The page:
Tuesday, February 28, 2012

Doubting Thomas

Cal Thomas is one of those right-wing commentators that makes up the B-list that gets on TV when the top guest falls through. He shows up on Fox, apparently, and he generates a syndicated column that is mildly amusing for the fish/barrel quality of his views and his defense of traditional American values such as racism, gay bashing, and defending evangelical bullies from liberal meanies. In other words, he’s the poor man’s Pat Buchanan.

This time, he’s defending his mentor from the tyranny of MSNBC.

Pat Buchanan might have seen the end of the line coming at MSNBC when last month network president Phil Griffin commented on his latest book, “Suicide of a Superpower,” by saying, “I don’t think the ideas that (Buchanan) put forth are appropriate for the national dialogue, much less on MSNBC.”

When Buchanan was let go last week after 10 years as a commentator on the network, no one was surprised.

I don’t agree with some of Buchanan’s ideas, especially regarding Jews, his questioning of whether World War II had to happen or whether the United States should be involved militarily in the Middle East, but he has every right to his ideas, as we all have the right to our own. It’s called free speech.

He uses the rest of his column to defend his idea of freedom of speech, which seems to be made up of the right to wave the Confederate flag at a NASCAR Race, and he finally gets to the point of his rant by attacking Media Matters for America, a liberal watchdog of the right-wing media, as a tool of the evil librul media. He frets that “[t]hese and many other attempts to suppress speech and force people into a universal and ‘acceptable’ belief system harm freedom. Suppressing speech changes not a single mind.” (Did he come to that conclusion before or after he said that he wished Rachel Maddow’s parents had practiced birth control?) He’s twitterpated that the Supreme Court defends the right to burn the American flag while “the free exercise of religion is being curtailed at many levels,” by which he means that school bullies aren’t allowed to beat the crap out of gay kids in the name of Jesus H. Shitkicker Christ. Does the free exercise of religion include the right of Muslims to build their places of worship wherever they and the city zoning commission agree?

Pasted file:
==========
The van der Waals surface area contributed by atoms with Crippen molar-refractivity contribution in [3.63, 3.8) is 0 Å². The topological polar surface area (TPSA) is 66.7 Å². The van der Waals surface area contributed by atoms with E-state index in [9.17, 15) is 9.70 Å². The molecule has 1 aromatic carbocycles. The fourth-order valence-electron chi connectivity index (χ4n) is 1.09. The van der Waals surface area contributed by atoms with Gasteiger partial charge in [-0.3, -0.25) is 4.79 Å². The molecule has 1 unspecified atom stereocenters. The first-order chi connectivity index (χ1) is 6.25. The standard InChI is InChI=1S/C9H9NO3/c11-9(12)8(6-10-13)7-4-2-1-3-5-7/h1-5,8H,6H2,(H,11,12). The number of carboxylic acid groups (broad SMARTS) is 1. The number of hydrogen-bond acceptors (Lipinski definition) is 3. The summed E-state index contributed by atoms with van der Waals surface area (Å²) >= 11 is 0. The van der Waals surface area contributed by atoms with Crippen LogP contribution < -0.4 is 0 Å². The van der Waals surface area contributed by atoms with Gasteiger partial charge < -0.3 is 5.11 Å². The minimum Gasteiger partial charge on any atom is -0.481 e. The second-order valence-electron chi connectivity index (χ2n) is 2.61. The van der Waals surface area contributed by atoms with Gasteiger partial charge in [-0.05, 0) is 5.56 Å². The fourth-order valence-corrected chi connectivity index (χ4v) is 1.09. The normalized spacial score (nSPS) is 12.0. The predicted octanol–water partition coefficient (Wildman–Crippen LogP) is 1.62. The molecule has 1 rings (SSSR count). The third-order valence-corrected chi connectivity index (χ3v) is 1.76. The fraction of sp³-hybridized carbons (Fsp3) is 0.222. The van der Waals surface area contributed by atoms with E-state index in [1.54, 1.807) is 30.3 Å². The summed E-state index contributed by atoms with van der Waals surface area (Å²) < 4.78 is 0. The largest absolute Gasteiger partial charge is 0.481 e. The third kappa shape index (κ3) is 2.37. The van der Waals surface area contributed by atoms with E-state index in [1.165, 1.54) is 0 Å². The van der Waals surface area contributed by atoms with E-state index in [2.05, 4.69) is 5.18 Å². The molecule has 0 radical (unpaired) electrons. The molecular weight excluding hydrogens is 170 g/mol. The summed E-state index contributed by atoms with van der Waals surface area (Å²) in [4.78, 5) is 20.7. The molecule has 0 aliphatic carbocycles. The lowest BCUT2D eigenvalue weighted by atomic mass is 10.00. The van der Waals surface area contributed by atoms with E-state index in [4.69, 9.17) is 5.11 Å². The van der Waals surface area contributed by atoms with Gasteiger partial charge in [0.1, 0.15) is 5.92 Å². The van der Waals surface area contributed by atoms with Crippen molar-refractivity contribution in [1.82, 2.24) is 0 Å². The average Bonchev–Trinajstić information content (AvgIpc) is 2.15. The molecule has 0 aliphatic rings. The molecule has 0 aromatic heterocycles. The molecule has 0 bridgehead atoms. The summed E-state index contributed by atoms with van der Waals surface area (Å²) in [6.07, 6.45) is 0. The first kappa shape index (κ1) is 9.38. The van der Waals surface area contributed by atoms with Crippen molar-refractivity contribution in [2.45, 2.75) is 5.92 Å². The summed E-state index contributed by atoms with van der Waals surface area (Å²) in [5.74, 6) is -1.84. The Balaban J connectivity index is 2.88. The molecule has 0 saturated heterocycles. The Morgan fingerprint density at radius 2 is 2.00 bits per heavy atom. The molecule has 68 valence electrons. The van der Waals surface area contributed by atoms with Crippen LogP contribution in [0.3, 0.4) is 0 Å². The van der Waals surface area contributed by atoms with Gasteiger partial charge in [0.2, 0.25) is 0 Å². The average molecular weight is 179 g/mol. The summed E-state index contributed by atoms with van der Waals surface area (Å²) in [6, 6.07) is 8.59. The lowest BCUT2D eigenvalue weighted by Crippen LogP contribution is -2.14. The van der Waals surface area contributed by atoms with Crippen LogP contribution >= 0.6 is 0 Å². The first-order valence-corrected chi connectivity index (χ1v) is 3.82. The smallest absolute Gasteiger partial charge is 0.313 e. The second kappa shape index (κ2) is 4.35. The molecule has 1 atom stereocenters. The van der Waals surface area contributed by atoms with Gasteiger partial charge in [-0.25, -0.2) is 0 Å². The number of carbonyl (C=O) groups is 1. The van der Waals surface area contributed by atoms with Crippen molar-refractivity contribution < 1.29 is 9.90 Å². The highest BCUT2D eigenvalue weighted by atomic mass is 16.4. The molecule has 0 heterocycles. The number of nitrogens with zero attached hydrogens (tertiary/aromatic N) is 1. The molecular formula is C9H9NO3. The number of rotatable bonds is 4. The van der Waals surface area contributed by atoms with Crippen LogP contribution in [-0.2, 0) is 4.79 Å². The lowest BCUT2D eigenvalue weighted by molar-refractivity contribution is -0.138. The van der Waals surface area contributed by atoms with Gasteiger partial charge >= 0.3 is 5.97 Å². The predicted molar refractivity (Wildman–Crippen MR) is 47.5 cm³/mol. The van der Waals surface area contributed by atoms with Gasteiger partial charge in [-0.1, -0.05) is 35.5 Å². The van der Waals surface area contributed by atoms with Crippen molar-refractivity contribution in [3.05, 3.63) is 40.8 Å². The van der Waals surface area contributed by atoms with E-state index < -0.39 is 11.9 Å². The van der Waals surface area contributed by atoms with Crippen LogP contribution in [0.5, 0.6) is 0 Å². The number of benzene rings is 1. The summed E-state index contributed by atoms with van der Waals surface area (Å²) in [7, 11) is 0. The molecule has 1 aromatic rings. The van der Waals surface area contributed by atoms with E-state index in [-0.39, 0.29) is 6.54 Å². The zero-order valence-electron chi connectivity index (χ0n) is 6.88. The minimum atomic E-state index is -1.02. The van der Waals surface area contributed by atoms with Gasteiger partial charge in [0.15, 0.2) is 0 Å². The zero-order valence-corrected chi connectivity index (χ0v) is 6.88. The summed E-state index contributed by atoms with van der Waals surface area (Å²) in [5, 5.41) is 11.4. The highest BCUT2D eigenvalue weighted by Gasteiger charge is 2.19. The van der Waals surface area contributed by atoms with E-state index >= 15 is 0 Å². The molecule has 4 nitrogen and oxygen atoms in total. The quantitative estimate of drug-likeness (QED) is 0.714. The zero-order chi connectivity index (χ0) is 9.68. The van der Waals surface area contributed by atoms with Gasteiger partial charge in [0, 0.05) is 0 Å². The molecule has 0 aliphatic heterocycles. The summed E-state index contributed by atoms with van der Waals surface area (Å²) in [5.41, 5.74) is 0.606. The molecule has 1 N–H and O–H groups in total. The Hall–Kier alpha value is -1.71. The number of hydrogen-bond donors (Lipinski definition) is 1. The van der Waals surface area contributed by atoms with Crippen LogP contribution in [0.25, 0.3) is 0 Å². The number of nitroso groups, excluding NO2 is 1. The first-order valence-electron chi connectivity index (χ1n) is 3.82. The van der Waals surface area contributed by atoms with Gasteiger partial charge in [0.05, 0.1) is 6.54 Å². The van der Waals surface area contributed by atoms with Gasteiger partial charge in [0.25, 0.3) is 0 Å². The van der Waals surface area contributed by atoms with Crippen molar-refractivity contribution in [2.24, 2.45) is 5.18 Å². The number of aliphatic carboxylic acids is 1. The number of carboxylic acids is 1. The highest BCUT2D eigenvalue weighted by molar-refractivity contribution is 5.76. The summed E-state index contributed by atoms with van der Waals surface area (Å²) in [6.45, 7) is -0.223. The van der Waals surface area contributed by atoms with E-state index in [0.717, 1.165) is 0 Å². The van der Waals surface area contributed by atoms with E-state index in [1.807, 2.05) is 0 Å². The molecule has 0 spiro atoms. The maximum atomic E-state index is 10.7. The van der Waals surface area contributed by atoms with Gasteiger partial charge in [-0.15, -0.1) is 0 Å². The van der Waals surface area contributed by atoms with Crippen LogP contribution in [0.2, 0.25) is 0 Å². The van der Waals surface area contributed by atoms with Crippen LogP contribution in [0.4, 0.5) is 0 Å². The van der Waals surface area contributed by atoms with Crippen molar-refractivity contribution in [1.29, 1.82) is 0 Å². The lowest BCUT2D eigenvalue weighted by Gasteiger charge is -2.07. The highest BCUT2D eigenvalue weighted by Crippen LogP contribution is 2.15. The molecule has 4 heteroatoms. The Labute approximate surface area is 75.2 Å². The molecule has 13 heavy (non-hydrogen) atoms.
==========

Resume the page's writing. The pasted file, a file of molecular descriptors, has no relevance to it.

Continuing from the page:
For someone who claims to defend the Constitution and all that is holy in it, Mr. Thomas doesn’t really get the First Amendment. It guarantees the protection of free speech from government regulation. It doesn’t say anything about private corporations. Phil Griffin is not suppressing Pat Buchanan’s speech or trying to force him into an “acceptable” belief system. Mr. Buchanan can say what he likes and publish whatever he wants, but no one has a constitutional right to a job as a right-wing nutjob commentator for a cable network. Pat Buchanan worked at the pleasure of MSNBC, and they could fire him for whatever reason they saw fit. That’s part of the “marketplace of ideas” and a cornerstone of capitalistic journalism.

I doubt that Mr. Thomas would be so generous if a columnist such as Dan Savage or Michael Moore got dumped by a cable network for their writings and opinions; I am pretty sure he’d defend the right of the company to keep their views away from his tender ears. (I’m not putting either Mr. Savage’s or Mr. Moore’s views on the same incendiary level as Mr. Buchanan, but the wingers seem to think they’re equally as provocative.) I also doubt that if a group decided to wave the Gay Pride rainbow flag at a NASCAR race he’d be in the forefront to defend them. Just a hunch.